“Fragile Shores: An Exploration of Vulnerability and Identity in The Refugee Experience Through the Lens of Postcolonialism and Displacement Studies in The Select Works of Abdulrazak Gurnah and Caryl Phillips”

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Mr. P. Kavinkumar
Dr. M. Selvam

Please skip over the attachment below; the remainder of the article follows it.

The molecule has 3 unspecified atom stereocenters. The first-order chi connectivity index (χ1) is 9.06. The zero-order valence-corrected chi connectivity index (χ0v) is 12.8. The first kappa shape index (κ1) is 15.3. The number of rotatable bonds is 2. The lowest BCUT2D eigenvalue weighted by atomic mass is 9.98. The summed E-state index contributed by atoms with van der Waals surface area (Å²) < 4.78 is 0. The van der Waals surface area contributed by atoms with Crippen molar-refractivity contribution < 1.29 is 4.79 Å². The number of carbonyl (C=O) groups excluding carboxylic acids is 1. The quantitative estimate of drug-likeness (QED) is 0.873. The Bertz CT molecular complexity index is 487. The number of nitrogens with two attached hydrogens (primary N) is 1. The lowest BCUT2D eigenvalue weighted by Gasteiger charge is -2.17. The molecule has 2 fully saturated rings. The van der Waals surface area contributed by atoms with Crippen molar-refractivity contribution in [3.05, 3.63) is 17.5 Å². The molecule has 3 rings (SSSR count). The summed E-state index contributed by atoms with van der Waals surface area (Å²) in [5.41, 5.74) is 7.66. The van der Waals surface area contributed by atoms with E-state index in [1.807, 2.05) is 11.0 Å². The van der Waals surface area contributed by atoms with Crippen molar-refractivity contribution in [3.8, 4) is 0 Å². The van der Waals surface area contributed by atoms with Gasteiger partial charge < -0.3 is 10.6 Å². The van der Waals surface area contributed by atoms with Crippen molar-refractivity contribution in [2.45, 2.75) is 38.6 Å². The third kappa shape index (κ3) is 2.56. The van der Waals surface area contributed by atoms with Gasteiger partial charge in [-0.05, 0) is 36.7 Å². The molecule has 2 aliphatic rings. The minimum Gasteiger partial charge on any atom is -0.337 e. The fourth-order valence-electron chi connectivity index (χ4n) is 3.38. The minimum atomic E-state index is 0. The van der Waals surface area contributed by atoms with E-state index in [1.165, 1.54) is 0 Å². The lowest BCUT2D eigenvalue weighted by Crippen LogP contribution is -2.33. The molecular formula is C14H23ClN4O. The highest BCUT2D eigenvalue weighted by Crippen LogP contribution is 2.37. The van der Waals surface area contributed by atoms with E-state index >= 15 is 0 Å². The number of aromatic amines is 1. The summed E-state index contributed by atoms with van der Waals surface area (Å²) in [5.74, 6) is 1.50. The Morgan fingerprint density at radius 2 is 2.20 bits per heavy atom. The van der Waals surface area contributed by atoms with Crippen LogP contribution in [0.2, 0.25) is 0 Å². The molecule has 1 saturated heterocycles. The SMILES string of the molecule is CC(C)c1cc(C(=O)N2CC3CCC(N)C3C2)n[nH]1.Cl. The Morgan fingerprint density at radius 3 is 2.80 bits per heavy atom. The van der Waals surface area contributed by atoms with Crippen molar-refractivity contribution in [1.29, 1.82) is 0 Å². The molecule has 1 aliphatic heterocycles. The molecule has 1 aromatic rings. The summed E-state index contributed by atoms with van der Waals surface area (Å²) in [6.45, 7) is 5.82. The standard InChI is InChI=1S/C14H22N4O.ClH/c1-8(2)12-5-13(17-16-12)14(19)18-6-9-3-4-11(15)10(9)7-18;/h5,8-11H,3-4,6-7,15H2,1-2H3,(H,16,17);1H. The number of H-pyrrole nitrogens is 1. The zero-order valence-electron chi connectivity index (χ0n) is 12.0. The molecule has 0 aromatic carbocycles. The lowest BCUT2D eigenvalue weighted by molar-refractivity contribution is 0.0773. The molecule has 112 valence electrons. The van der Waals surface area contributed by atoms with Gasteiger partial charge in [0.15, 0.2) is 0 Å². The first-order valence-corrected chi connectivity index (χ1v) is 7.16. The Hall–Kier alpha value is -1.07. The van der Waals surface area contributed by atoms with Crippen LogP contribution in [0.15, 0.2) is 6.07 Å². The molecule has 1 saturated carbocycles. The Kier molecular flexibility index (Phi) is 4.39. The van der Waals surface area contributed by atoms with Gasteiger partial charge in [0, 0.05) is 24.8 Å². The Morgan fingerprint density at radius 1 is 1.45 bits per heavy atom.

In the precarious landscape of displacement, refugees are constantly confronted with insecurity, a need for belonging, and the emotional burden of being uprooted. This article explores Abdulrazak Gurnah’s and Caryl Phillips’ complex portraits of migrants in postcolonial literature. By methodically analyzing chosen novels such as Gurnah’s By the Sea and Desertion, as well as Phillips’ Crossing the River and Higher Ground, the study investigates the various vulnerabilities that constitute the refugee experience. Gurnah’s evocative narratives, rooted in the colonial past, reveal the fears and precarious lives of immigrants faced with a new world. C Caryl Phillips, on the other hand, takes a larger approach, weaving together the stories of persons from many backgrounds to reveal the universality of displacement while also acknowledging its various forms. By examining how the writers use literary strategies to create empathy and understanding for their characters, the paper provides light on the emotional anguish, ongoing negotiation of identity, and need for belonging that define the refugee experience. It contends that the narratives not only illuminate the continued struggle of refugees, but also forces readers to realize their humanity and address the complexity of displacement in the modern society.

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